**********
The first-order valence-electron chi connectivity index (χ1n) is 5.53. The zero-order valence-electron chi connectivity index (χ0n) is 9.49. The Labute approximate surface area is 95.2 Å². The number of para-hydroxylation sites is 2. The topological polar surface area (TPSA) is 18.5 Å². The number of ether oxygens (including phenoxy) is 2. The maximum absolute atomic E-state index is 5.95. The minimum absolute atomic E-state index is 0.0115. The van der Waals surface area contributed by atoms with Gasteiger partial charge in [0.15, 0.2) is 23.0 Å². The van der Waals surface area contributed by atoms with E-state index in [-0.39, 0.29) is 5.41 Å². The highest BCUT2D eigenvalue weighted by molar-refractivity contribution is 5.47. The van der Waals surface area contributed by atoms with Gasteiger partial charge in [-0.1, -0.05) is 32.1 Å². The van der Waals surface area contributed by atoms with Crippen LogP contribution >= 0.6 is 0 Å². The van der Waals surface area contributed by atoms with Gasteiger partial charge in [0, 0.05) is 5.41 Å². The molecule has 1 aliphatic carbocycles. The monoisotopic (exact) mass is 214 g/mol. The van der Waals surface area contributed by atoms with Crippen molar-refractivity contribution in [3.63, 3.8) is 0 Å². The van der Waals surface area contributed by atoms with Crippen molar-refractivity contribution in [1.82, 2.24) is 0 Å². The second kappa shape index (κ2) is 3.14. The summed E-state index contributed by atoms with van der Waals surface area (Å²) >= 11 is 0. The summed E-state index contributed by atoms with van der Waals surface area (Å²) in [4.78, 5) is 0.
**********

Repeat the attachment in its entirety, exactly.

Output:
The first-order valence-electron chi connectivity index (χ1n) is 5.53. The zero-order valence-electron chi connectivity index (χ0n) is 9.49. The Labute approximate surface area is 95.2 Å². The number of para-hydroxylation sites is 2. The topological polar surface area (TPSA) is 18.5 Å². The number of ether oxygens (including phenoxy) is 2. The maximum absolute atomic E-state index is 5.95. The minimum absolute atomic E-state index is 0.0115. The van der Waals surface area contributed by atoms with Gasteiger partial charge in [0.15, 0.2) is 23.0 Å². The van der Waals surface area contributed by atoms with E-state index in [-0.39, 0.29) is 5.41 Å². The highest BCUT2D eigenvalue weighted by molar-refractivity contribution is 5.47. The van der Waals surface area contributed by atoms with Gasteiger partial charge in [-0.1, -0.05) is 32.1 Å². The van der Waals surface area contributed by atoms with Crippen LogP contribution >= 0.6 is 0 Å². The van der Waals surface area contributed by atoms with Gasteiger partial charge in [0, 0.05) is 5.41 Å². The molecule has 1 aliphatic carbocycles. The monoisotopic (exact) mass is 214 g/mol. The van der Waals surface area contributed by atoms with Crippen molar-refractivity contribution in [3.63, 3.8) is 0 Å². The van der Waals surface area contributed by atoms with Crippen molar-refractivity contribution in [1.82, 2.24) is 0 Å². The second kappa shape index (κ2) is 3.14. The summed E-state index contributed by atoms with van der Waals surface area (Å²) >= 11 is 0. The summed E-state index contributed by atoms with van der Waals surface area (Å²) in [4.78, 5) is 0.